FIG. 4 is an implementation of the Monitor Component Initializer routine 400. The routine executes as part of the Analyzer Component, and for each sample user it identifies the computer system used by the user and loads a copy of the stored Monitor Component software onto the user's computer. The routine begins in step 405, where it receives user information about the sample users from the Sample Selector routine. In step 410, the routine selects a sample user, beginning with the first user. In step 415, the routine determines the computer system used by the selected sample computer user, and in step 420 the routine sends a copy of the Monitor Component software to the sample user's computer. Those skilled in the art will appreciate that the computer system used by a sample user can be determined in a variety of ways, including through the previously received user information or through a database containing computer information. In addition, the copy of the Monitor Component software can be sent to a sample user's computer in a variety of ways, including by transmitting the software over a computer network. Alternately, the Monitor Component software could have been previously loaded onto the computer, and the routine could merely activate the software or prepare it for execution. In step 425, the routine determines if there are more sample users, and if so it returns to step 410 to select the next sample user. If there are not more sample users, the routine ends at step 430.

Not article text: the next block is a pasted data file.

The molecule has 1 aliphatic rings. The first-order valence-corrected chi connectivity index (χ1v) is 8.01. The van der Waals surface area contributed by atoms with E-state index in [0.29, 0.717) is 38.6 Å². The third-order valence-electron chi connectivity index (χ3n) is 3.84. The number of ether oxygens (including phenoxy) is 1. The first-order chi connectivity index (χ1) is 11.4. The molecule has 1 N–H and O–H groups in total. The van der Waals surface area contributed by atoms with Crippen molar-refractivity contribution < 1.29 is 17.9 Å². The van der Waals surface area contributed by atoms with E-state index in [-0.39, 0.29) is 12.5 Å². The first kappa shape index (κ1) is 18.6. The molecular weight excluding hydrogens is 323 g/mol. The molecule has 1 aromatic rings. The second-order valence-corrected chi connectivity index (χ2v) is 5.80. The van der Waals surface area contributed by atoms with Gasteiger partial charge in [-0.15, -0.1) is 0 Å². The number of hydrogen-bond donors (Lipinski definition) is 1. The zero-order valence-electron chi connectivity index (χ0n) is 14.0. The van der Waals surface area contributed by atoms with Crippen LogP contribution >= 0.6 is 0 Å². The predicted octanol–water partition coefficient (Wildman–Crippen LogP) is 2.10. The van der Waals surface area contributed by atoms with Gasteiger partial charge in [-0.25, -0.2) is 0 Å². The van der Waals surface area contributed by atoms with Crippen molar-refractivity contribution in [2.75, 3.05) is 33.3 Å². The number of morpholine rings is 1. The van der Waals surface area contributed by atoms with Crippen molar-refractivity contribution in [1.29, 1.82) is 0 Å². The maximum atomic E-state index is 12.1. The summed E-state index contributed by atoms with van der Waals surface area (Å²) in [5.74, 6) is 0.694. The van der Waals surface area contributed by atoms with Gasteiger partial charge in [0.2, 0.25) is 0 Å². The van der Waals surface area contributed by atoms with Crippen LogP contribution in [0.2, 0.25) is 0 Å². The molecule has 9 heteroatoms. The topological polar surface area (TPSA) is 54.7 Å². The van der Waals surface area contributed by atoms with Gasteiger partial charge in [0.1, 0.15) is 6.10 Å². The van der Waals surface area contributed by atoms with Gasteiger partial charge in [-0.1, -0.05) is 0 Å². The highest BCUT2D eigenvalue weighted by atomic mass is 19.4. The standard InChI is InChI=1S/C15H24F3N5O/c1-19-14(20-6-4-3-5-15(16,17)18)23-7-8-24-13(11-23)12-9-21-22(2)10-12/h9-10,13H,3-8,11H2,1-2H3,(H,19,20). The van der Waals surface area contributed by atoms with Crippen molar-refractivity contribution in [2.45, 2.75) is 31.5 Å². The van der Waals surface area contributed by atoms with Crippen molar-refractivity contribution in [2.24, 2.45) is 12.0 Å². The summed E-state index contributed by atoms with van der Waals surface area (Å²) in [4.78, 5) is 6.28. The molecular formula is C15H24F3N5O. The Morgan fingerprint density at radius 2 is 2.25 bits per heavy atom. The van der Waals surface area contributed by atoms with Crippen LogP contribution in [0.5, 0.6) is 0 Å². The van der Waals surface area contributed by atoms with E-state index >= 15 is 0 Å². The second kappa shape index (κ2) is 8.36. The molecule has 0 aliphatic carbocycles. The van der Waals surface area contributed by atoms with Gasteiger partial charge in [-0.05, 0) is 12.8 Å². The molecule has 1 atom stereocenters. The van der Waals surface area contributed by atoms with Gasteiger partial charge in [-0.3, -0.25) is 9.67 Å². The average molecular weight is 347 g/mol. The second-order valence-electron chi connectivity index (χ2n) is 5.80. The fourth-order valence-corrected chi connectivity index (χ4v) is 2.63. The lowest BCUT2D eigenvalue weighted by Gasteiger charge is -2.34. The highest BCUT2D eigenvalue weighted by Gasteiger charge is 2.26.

FIG. 5 is a flow diagram of an implementation of the Usage Information Receiver routine 500. The routine executes as part of an Analyzer Component, where it receives document usage information from multiple Monitor Components on sample users'computers and occasionally forwards the information to the Usage Information Analyzer routine. The routine begins at step 505 where it receives document usage information from a Usage Information Transmitter routine of a Monitor Component. This usage information corresponds to the sample user using the computer system that is being monitored by the Monitor Component. The routine then determines in step 510 whether it should forward accumulated usage information that it has received to the Usage Information Analyzer routine. If not, the routine returns to step 505 and continues to accumulate usage information. If so, the routine continues to step 510 where its forwards the accumulated usage information to the Usage Information Analyzer routine. The routine then determines in step 520 if there is more usage information to receive, and if so returns to step 505 to begin to accumulate more usage information. If not, the routine exits in step 525. Those skilled in the art will appreciate that the received information could be forwarded at a variety of times, such as when it is first received, after a certain time delay, or only after a sufficient amount of information has accumulated.